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Vibrant Environment

Participating in Gulf Restoration

Biloxi, Mississippi
By Amy Streitwieser, Staff Attorney
Monday, December 4, 2017

[Updated December 13, 2017]

November was a busy month for Gulf restoration.

A couple of weeks back, the Mississippi Department of Environmental Quality (MDEQ) held its second annual Restoration Summit.

To Do, and Not to Undo: The Issue of Presidential Authority Under the Outer Continental Shelf Lands Act

Oil platform off the coast of Alaska (Photo: BSEE).
By Tim Briscoe, Law Clerk
Wednesday, November 29, 2017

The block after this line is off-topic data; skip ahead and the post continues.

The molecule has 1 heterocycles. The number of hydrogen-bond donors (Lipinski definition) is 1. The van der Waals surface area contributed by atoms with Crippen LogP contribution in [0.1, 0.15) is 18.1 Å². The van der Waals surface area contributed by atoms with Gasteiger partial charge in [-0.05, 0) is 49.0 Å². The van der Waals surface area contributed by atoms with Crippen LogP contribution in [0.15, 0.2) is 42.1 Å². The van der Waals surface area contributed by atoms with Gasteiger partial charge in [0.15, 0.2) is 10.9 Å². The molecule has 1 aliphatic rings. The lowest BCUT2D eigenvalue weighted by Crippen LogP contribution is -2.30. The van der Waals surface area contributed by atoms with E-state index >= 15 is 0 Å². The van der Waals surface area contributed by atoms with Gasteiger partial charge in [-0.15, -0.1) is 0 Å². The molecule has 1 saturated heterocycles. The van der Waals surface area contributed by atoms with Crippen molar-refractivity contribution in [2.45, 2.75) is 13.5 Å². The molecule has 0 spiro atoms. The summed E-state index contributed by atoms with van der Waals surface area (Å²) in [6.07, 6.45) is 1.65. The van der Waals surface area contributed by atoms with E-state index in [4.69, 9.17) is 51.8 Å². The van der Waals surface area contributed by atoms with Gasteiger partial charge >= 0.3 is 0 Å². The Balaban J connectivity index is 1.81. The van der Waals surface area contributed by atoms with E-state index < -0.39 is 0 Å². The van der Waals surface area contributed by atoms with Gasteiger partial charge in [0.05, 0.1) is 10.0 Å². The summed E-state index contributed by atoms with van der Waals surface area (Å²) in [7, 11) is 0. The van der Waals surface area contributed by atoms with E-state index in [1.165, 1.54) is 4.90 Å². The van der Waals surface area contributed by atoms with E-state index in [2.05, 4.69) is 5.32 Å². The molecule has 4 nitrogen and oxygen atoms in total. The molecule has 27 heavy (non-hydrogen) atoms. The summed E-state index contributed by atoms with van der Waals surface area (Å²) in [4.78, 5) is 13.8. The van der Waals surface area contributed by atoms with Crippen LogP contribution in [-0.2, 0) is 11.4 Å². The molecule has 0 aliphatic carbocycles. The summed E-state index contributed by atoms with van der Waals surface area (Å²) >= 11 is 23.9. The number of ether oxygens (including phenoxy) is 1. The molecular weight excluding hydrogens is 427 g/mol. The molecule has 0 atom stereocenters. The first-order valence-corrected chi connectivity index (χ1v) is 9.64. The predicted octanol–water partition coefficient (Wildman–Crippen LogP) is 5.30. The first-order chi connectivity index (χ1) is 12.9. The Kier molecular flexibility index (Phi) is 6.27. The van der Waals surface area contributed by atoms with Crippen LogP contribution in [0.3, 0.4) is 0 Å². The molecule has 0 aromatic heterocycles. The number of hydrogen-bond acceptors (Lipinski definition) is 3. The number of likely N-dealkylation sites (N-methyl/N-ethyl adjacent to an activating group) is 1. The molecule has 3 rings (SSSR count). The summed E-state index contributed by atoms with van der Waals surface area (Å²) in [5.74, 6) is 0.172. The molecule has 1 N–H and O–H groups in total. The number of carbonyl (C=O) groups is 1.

In December 2016, President Barack Obama issued a presidential Memorandum withdrawing about 128 million acres of federally owned underwater land in the Arctic and Atlantic Oceans from disposition for oil and gas leasing. Obama invoked a presidential power granted by Congress in the Outer Continental Shelf Lands Act (OCSLA).

The Environmental Justice Act of 2017: A Monumental Opportunity

Capitol Hill
By Scott W. Badenoch, Jr., Visiting Attorney
Monday, November 27, 2017

On October 24, 2017, Sen. Cory Booker (D-NJ) and Rep. Raul Ruiz, M.D. (D-CA) announced The Environmental Justice Act of 2017 (EJA), S. 1996, H.R. 4114, a bill focused on strengthening legal protections against environmental harms for communities of color, low-income communities, and indigenous communities. The EJA would be the first federal law of its kind, and follows in a 25 year legacy of legislative efforts, starting with the great Rep. John Lewis (D-GA) in the 1990s, to codify environmental justice (EJ) once and for all.